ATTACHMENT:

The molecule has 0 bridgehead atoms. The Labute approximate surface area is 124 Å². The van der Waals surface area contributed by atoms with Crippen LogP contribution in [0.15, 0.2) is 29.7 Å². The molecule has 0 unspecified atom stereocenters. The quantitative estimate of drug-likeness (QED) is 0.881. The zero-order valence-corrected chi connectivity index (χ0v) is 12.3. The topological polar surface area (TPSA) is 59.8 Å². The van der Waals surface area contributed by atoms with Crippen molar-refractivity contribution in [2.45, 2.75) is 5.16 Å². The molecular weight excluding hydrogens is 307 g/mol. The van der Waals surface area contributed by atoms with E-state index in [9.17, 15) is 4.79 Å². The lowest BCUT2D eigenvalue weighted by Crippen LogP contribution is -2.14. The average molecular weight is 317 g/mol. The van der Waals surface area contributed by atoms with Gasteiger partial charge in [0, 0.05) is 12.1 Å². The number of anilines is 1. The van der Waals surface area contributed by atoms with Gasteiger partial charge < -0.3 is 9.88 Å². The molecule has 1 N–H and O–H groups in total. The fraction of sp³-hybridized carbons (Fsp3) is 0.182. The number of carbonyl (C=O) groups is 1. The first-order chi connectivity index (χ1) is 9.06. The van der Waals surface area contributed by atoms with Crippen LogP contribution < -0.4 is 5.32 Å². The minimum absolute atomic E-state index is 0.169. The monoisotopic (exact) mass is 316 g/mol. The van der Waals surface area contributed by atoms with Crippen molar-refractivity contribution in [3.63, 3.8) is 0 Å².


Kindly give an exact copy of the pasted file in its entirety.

The molecule has 0 bridgehead atoms. The Labute approximate surface area is 124 Å². The van der Waals surface area contributed by atoms with Crippen LogP contribution in [0.15, 0.2) is 29.7 Å². The molecule has 0 unspecified atom stereocenters. The quantitative estimate of drug-likeness (QED) is 0.881. The zero-order valence-corrected chi connectivity index (χ0v) is 12.3. The topological polar surface area (TPSA) is 59.8 Å². The van der Waals surface area contributed by atoms with Crippen molar-refractivity contribution in [2.45, 2.75) is 5.16 Å². The molecular weight excluding hydrogens is 307 g/mol. The van der Waals surface area contributed by atoms with E-state index in [9.17, 15) is 4.79 Å². The lowest BCUT2D eigenvalue weighted by Crippen LogP contribution is -2.14. The average molecular weight is 317 g/mol. The van der Waals surface area contributed by atoms with Gasteiger partial charge in [0, 0.05) is 12.1 Å². The number of anilines is 1. The van der Waals surface area contributed by atoms with Gasteiger partial charge < -0.3 is 9.88 Å². The molecule has 1 N–H and O–H groups in total. The fraction of sp³-hybridized carbons (Fsp3) is 0.182. The number of carbonyl (C=O) groups is 1. The first-order chi connectivity index (χ1) is 9.06. The van der Waals surface area contributed by atoms with Crippen LogP contribution < -0.4 is 5.32 Å². The minimum absolute atomic E-state index is 0.169. The monoisotopic (exact) mass is 316 g/mol. The van der Waals surface area contributed by atoms with Crippen molar-refractivity contribution in [3.63, 3.8) is 0 Å².